The utilization of multiple transmit and/or receive antennas is designed to introduce a diversity gain and to raise the degrees of freedom to suppress interference generated within the signal reception process. Diversity gains improve system performance by increasing received signaltonoise ratio and stabilizing the transmission link. On the other hand, more degrees of freedom allow multiple simultaneous transmissions by providing more robustness against signal interference, and/or by permitting greater frequency reuse for higher capacity. In communication systems that incorporate multiantenna receivers, a set of M receive antennas may be utilized to null the effect of (M−1) interferers, for example. Accordingly, N signals may be simultaneously transmitted in the same bandwidth using N transmit antennas, with the transmitted signal then being separated into N respective signals by way of a set of N antennas deployed at the receiver. Systems that utilize multiple transmit and receive antennas may be referred to as multipleinput multipleoutput (MIMO) systems. One attractive aspect of multiantenna systems, in particular MIMO systems, is the significant increase in system capacity that may be achieved by utilizing these transmission configurations. For a fixed overall transmitted power and bandwidth, the capacity offered by a MIMO configuration may scale with the increased signaltonoise ratio (SNR). For example, in the case of fading multipath channels, a MIMO configuration may increase system capacity by nearly M additional bits/cycle for each 3dB increase in SNR.

The widespread deployment of multiantenna systems in wireless communications has been limited by the increased cost that results from increased size, complexity, and power consumption. This poses problems for wireless system designs and applications. As a result, some work on multiple antenna systems may be focused on systems that support single user pointtopoint links, other work may focus on multiuser scenarios. Communication systems that employ multiple antennas may greatly improve the system capacity.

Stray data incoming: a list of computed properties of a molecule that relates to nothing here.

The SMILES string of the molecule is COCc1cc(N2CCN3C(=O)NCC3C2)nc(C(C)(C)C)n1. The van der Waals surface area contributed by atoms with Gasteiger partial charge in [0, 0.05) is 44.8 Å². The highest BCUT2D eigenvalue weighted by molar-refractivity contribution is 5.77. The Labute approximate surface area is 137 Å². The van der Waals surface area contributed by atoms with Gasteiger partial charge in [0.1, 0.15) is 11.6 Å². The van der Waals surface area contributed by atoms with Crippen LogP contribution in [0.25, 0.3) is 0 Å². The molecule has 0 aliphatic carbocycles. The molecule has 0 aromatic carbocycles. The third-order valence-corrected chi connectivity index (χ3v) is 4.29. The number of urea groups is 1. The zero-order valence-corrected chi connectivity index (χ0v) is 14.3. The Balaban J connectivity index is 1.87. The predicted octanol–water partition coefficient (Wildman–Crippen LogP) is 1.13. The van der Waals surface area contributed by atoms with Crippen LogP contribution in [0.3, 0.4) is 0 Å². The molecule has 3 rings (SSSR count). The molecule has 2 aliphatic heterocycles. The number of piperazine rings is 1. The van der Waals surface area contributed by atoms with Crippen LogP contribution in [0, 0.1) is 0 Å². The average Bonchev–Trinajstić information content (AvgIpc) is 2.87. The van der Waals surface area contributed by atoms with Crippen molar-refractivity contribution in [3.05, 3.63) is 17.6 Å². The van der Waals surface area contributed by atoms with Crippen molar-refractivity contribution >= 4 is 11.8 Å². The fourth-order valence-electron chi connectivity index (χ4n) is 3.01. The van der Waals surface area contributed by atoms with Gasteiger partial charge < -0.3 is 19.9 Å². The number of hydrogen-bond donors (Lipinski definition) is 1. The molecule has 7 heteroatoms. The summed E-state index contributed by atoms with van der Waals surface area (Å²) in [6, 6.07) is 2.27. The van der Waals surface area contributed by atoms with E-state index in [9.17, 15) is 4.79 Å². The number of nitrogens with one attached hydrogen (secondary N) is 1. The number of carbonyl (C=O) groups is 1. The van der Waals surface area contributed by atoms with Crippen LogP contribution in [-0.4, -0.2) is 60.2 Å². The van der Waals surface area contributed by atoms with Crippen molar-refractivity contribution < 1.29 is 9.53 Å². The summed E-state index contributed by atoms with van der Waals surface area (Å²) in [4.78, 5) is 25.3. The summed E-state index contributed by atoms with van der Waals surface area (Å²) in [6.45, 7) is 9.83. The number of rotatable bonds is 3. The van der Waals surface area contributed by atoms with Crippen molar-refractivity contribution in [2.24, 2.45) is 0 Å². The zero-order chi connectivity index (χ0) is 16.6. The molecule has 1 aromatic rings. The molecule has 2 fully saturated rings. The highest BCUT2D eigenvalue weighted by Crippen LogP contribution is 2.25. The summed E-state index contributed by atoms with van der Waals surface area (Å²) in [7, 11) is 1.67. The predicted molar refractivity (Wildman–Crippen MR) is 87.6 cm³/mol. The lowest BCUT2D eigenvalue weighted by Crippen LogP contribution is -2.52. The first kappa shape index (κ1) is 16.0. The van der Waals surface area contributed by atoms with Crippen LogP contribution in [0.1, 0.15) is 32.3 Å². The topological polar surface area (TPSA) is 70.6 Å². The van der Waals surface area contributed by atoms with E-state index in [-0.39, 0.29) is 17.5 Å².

To obtain significant performance gains using MIMO technology, it may however be desirable to supply information on the channel to the transmitter to allow, for example, MIMO precoding. MIMO precoding and other MIMO technologies based at the MIMO transmitter may benefit or require knowledge about the channel, referred to as channel state information (CSI). Furthermore, because many wireless systems operate in frequency division duplex (FDD) mode, the uplink and downlink connections may use different frequencies. In these instances, channel measurements may only be made available at the transmitter by measuring the channel at the receiver and feeding back the information. However, with increasing numbers of transmit and receive antennas in the MIMO system, feeding back channel state information may involve transferring large amounts of data. It may be desirable to limit feedback as much as possible without compromising performance. Under certain circumstances, it may also be desirable to tradeoff feedback rate with system adaptation speed.

Further limitations and disadvantages of conventional and traditional approaches will become apparent to one of skill in the art, through comparison of such systems with some aspects of the present invention as set forth in the remainder of the present application with reference to the drawings.
BRIEF SUMMARY OF THE INVENTION

A method and/or system for an alternating channel delta quantizer for 2×2 MIMO precoders with finite rate channel state information feedback, substantially as shown in and/or described in connection with at least one of the figures, as set forth more completely in the claims.

These and other advantages, aspects and novel features of the present invention, as well as details of an illustrated embodiment thereof, will be more fully understood from the following description and drawings.
BRIEF DESCRIPTION OF SEVERAL VIEWS OF THE DRAWINGS